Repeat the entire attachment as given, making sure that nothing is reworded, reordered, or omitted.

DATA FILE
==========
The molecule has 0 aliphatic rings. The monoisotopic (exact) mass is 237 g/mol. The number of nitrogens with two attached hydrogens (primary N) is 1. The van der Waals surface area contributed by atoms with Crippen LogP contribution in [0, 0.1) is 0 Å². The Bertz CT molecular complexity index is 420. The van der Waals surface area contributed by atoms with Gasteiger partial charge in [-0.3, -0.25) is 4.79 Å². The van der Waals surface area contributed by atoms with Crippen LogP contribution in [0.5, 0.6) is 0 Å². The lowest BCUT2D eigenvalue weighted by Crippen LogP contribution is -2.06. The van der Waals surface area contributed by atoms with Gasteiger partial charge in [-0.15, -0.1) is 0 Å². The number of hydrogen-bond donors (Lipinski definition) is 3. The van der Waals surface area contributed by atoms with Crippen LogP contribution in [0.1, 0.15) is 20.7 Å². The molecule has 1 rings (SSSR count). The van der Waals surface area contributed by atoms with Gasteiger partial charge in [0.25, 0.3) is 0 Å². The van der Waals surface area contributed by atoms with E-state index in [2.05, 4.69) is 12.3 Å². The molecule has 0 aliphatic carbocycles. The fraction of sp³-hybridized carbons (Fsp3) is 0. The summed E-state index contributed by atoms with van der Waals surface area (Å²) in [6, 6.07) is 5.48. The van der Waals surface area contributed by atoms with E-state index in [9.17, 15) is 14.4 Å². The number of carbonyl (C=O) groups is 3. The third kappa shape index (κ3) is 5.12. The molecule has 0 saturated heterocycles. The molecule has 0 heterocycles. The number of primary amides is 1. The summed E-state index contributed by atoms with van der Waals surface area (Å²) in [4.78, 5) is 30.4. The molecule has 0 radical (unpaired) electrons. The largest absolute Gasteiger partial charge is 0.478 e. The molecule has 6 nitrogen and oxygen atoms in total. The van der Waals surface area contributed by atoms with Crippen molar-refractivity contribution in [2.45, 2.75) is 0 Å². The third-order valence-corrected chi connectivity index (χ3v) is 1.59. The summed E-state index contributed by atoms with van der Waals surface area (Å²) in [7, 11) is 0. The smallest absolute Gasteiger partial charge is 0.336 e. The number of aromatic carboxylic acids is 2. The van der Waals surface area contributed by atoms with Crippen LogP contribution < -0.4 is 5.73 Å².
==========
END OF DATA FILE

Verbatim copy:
The molecule has 0 aliphatic rings. The monoisotopic (exact) mass is 237 g/mol. The number of nitrogens with two attached hydrogens (primary N) is 1. The van der Waals surface area contributed by atoms with Crippen LogP contribution in [0, 0.1) is 0 Å². The Bertz CT molecular complexity index is 420. The van der Waals surface area contributed by atoms with Gasteiger partial charge in [-0.3, -0.25) is 4.79 Å². The van der Waals surface area contributed by atoms with Crippen LogP contribution in [0.5, 0.6) is 0 Å². The lowest BCUT2D eigenvalue weighted by Crippen LogP contribution is -2.06. The van der Waals surface area contributed by atoms with Gasteiger partial charge in [-0.15, -0.1) is 0 Å². The number of hydrogen-bond donors (Lipinski definition) is 3. The van der Waals surface area contributed by atoms with Crippen LogP contribution in [0.1, 0.15) is 20.7 Å². The molecule has 1 rings (SSSR count). The van der Waals surface area contributed by atoms with Gasteiger partial charge in [0.25, 0.3) is 0 Å². The van der Waals surface area contributed by atoms with E-state index in [2.05, 4.69) is 12.3 Å². The molecule has 0 aliphatic carbocycles. The fraction of sp³-hybridized carbons (Fsp3) is 0. The summed E-state index contributed by atoms with van der Waals surface area (Å²) in [6, 6.07) is 5.48. The van der Waals surface area contributed by atoms with E-state index in [9.17, 15) is 14.4 Å². The number of carbonyl (C=O) groups is 3. The third kappa shape index (κ3) is 5.12. The molecule has 0 saturated heterocycles. The molecule has 0 heterocycles. The number of primary amides is 1. The summed E-state index contributed by atoms with van der Waals surface area (Å²) in [4.78, 5) is 30.4. The molecule has 0 radical (unpaired) electrons. The largest absolute Gasteiger partial charge is 0.478 e. The molecule has 6 nitrogen and oxygen atoms in total. The van der Waals surface area contributed by atoms with Crippen molar-refractivity contribution in [2.45, 2.75) is 0 Å². The third-order valence-corrected chi connectivity index (χ3v) is 1.59. The summed E-state index contributed by atoms with van der Waals surface area (Å²) in [7, 11) is 0. The smallest absolute Gasteiger partial charge is 0.336 e. The number of aromatic carboxylic acids is 2. The van der Waals surface area contributed by atoms with Crippen LogP contribution < -0.4 is 5.73 Å².